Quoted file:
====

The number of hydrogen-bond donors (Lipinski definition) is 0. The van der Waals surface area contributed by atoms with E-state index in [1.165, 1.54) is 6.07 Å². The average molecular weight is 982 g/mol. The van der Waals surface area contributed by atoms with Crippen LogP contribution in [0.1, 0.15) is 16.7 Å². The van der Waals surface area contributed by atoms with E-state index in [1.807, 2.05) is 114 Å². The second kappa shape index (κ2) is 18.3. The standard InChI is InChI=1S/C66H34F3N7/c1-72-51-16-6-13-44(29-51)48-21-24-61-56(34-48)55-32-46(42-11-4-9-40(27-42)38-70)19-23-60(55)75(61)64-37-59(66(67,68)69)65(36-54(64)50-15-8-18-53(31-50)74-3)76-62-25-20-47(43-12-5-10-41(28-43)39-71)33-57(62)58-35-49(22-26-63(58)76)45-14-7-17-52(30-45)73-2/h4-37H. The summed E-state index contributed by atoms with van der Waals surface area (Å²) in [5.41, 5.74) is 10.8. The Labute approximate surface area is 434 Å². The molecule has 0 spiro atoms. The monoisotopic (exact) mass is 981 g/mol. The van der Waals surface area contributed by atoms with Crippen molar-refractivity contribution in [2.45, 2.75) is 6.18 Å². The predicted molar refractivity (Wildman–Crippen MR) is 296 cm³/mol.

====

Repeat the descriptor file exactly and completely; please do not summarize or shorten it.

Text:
The number of hydrogen-bond donors (Lipinski definition) is 0. The van der Waals surface area contributed by atoms with E-state index in [1.165, 1.54) is 6.07 Å². The average molecular weight is 982 g/mol. The van der Waals surface area contributed by atoms with Crippen LogP contribution in [0.1, 0.15) is 16.7 Å². The van der Waals surface area contributed by atoms with E-state index in [1.807, 2.05) is 114 Å². The second kappa shape index (κ2) is 18.3. The standard InChI is InChI=1S/C66H34F3N7/c1-72-51-16-6-13-44(29-51)48-21-24-61-56(34-48)55-32-46(42-11-4-9-40(27-42)38-70)19-23-60(55)75(61)64-37-59(66(67,68)69)65(36-54(64)50-15-8-18-53(31-50)74-3)76-62-25-20-47(43-12-5-10-41(28-43)39-71)33-57(62)58-35-49(22-26-63(58)76)45-14-7-17-52(30-45)73-2/h4-37H. The summed E-state index contributed by atoms with van der Waals surface area (Å²) in [5.41, 5.74) is 10.8. The Labute approximate surface area is 434 Å². The molecule has 0 spiro atoms. The monoisotopic (exact) mass is 981 g/mol. The van der Waals surface area contributed by atoms with Crippen molar-refractivity contribution in [2.45, 2.75) is 6.18 Å². The predicted molar refractivity (Wildman–Crippen MR) is 296 cm³/mol.